God As Task Master. But what happens when things don’t go your way? In short, what happens when you lose? Fret not, there’s a simple enough answer to that using the God perspective. It’s called the ‘God Has Other Plans’ escape clause. Non-religious people would pass it off simply as a loss and naturally move into the contentious post-game analysis. Not so for God’s army. There’s a higher power involved here, one that is celestial and ethereal in nature. Expect to hear any variation of the following: ‘He wants us to work harder,’ ‘He has bigger things in store for us’ or ‘It’s His way of telling us it’s not time yet.’
Losing has never been so fulfilling and nourishing for the soul. Nice. Now get back to work on those penalty shots.
God As A One-Man Team. The popular phrase ‘The devil is in the details’ is actually an offshoot of the earlier “God is in the detail (detail here serving as a collective noun),” the meaning of which pertains to whatever one does must be done thoroughly. The flipside (involving, ooh, the devil) refers to the missing element that is hidden somewhere among the details. How does this at all apply to the God perspective in sports? Simple. Since God is viewed as the Supreme Being and perfect in all ways, it is imperative for man to look at all aspects of the game to ensure victory; that is to examine and analyze everything that a head coach, manager, statistician, nutritionist, conditioning coach, team physician, and whatever army of assistant coaches and trainers, and apply what’s necessary to improve the final outcome, which hopefully concludes with a ticker tape parade.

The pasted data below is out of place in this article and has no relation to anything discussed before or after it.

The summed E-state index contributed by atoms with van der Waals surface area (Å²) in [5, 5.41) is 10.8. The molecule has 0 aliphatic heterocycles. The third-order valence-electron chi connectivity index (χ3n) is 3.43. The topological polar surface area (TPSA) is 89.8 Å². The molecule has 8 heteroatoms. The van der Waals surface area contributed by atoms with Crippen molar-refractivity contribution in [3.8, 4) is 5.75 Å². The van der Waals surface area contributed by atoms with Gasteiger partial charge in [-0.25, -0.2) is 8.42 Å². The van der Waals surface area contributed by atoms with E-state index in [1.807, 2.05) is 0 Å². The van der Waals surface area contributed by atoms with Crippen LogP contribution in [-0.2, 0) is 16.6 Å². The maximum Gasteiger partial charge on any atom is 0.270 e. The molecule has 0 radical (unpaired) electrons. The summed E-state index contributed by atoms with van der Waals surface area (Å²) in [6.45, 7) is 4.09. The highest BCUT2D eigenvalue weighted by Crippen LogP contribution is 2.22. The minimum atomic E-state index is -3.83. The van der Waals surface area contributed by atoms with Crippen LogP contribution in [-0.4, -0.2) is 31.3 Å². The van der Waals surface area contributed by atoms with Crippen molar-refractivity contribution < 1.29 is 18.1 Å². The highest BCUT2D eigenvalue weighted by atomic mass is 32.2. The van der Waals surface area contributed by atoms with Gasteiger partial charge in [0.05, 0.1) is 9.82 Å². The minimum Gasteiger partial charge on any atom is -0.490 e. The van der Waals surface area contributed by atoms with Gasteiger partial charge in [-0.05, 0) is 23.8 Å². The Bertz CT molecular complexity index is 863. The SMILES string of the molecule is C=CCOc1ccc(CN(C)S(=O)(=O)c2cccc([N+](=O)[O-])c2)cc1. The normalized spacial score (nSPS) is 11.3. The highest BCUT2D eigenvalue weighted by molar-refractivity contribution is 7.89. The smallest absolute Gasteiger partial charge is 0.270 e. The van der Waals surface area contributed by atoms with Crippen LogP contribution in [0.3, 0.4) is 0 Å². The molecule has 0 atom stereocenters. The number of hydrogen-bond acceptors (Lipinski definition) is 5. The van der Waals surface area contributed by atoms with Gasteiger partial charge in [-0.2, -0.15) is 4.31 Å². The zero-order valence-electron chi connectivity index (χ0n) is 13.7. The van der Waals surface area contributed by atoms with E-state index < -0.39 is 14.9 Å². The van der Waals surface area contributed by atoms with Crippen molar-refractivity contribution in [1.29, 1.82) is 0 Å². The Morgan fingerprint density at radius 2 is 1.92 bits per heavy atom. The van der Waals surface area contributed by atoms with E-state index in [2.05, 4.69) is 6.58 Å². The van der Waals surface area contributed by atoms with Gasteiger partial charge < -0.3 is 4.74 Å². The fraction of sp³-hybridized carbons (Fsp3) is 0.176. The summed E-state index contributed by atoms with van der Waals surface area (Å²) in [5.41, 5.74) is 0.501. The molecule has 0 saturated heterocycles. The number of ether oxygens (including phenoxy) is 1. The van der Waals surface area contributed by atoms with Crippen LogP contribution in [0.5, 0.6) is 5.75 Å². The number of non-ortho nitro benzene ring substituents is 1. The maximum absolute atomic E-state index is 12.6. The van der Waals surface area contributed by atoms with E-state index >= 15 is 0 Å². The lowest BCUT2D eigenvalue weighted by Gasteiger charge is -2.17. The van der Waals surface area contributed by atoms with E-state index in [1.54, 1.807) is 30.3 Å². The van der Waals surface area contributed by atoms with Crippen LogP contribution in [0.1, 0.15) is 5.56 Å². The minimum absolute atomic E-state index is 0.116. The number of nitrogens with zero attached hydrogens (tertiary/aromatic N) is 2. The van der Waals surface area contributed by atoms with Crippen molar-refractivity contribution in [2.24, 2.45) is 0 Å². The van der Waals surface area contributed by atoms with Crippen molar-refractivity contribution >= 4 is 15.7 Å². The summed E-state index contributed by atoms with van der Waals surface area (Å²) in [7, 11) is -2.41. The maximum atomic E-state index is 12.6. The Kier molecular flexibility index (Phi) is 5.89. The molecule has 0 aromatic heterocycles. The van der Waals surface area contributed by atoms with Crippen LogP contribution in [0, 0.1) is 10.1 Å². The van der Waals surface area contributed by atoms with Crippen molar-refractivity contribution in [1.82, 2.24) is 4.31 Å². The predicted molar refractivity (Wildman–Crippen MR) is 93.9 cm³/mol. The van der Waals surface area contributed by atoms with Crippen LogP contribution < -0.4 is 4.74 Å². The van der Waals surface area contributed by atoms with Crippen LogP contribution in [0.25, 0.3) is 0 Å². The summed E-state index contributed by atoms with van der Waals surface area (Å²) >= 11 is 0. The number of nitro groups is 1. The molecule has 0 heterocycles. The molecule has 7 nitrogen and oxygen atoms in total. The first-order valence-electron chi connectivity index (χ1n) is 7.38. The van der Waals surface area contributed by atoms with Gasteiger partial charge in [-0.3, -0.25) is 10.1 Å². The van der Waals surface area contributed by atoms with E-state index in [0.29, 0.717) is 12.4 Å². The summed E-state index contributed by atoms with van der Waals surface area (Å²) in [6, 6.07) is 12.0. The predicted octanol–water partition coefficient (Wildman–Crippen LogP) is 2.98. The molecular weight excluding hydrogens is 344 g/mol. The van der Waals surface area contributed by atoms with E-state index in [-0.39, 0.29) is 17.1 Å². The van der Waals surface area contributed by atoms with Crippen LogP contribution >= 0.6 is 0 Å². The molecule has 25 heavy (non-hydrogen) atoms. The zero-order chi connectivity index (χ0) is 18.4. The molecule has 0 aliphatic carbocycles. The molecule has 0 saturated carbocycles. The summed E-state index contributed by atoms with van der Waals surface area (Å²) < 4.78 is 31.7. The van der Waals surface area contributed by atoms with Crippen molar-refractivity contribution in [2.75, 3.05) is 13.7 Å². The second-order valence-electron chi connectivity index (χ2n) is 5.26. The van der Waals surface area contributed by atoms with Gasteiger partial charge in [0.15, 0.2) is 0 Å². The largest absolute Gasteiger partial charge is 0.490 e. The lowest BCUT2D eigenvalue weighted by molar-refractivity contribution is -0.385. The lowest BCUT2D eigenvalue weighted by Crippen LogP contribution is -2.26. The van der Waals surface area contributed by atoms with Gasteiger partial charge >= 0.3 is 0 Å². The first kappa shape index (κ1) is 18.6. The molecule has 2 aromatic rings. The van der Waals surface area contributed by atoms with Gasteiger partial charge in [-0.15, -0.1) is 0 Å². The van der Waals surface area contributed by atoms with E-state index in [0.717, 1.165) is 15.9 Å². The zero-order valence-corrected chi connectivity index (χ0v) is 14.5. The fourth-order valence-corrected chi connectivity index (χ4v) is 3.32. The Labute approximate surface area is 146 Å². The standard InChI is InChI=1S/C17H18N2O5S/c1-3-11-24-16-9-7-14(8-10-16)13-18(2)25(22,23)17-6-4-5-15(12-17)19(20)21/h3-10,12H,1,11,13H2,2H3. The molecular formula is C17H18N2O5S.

Simple enough. If only you were God.
My friends, who dutifully attend Sunday mass and still go to confession, read the bible and quote passages from it, say their prayers before meals and bedtime, and thank the Lord for all that is good in their lives, will probably wag a finger in my direction and admonish me with a persuasive ‘You gotta have faith.’
This is the crux of all of the world’s different religions: faith. Call it conviction. Call it belief. People have died defending it. Nations have gone to war over it. So what’s a little skirmish within the confines of a playing field?
You have to believe — in something, in someone. It could be a person, an ideal, or even yourself.
After reading through this article and knowing that I am once again stoking the fires of controversy and dissension, I can only guess what frozen hell awaits me among my once and future-former friends.
Only God knows.